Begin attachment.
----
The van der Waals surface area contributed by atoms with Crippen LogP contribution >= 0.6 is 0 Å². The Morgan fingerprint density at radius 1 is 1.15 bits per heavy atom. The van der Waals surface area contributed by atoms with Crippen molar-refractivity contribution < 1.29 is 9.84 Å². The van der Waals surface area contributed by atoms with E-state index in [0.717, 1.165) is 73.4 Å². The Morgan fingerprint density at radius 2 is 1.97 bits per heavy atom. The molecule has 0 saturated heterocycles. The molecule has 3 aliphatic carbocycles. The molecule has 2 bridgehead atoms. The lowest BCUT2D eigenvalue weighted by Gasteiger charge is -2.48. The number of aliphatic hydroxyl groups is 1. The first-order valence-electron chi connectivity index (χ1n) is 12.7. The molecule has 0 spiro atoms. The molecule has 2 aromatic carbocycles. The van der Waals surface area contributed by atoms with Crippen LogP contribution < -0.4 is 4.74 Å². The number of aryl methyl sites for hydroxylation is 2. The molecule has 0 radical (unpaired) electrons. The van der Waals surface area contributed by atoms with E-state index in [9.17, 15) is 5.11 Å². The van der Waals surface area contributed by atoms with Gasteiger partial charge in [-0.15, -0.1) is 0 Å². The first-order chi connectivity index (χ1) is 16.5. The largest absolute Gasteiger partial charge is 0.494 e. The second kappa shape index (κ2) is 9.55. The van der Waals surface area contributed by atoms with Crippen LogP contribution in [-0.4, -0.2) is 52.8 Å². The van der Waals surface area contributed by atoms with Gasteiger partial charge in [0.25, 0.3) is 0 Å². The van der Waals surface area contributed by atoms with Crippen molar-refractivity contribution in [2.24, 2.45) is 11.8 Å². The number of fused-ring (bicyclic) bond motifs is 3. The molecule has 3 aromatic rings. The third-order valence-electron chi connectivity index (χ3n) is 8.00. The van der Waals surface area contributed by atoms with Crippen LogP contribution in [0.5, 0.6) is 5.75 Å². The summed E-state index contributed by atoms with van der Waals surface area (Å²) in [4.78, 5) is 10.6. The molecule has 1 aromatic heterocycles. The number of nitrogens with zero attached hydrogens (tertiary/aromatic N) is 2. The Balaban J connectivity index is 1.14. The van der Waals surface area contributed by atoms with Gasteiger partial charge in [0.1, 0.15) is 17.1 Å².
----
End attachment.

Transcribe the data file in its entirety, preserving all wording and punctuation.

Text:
The van der Waals surface area contributed by atoms with Crippen LogP contribution >= 0.6 is 0 Å². The Morgan fingerprint density at radius 1 is 1.15 bits per heavy atom. The van der Waals surface area contributed by atoms with Crippen molar-refractivity contribution < 1.29 is 9.84 Å². The van der Waals surface area contributed by atoms with E-state index in [0.717, 1.165) is 73.4 Å². The Morgan fingerprint density at radius 2 is 1.97 bits per heavy atom. The molecule has 0 saturated heterocycles. The molecule has 3 aliphatic carbocycles. The molecule has 2 bridgehead atoms. The lowest BCUT2D eigenvalue weighted by Gasteiger charge is -2.48. The number of aliphatic hydroxyl groups is 1. The first-order valence-electron chi connectivity index (χ1n) is 12.7. The molecule has 0 spiro atoms. The molecule has 2 aromatic carbocycles. The van der Waals surface area contributed by atoms with Crippen LogP contribution < -0.4 is 4.74 Å². The number of aryl methyl sites for hydroxylation is 2. The molecule has 0 radical (unpaired) electrons. The van der Waals surface area contributed by atoms with E-state index in [9.17, 15) is 5.11 Å². The van der Waals surface area contributed by atoms with Gasteiger partial charge in [-0.15, -0.1) is 0 Å². The first-order chi connectivity index (χ1) is 16.5. The largest absolute Gasteiger partial charge is 0.494 e. The second kappa shape index (κ2) is 9.55. The van der Waals surface area contributed by atoms with Crippen LogP contribution in [-0.4, -0.2) is 52.8 Å². The van der Waals surface area contributed by atoms with Gasteiger partial charge in [0.25, 0.3) is 0 Å². The van der Waals surface area contributed by atoms with Crippen molar-refractivity contribution in [2.24, 2.45) is 11.8 Å². The number of fused-ring (bicyclic) bond motifs is 3. The molecule has 3 aromatic rings. The third-order valence-electron chi connectivity index (χ3n) is 8.00. The van der Waals surface area contributed by atoms with Crippen LogP contribution in [0.5, 0.6) is 5.75 Å². The summed E-state index contributed by atoms with van der Waals surface area (Å²) in [4.78, 5) is 10.6. The molecule has 1 aromatic heterocycles. The number of nitrogens with zero attached hydrogens (tertiary/aromatic N) is 2. The Balaban J connectivity index is 1.14. The van der Waals surface area contributed by atoms with Gasteiger partial charge in [0.1, 0.15) is 17.1 Å².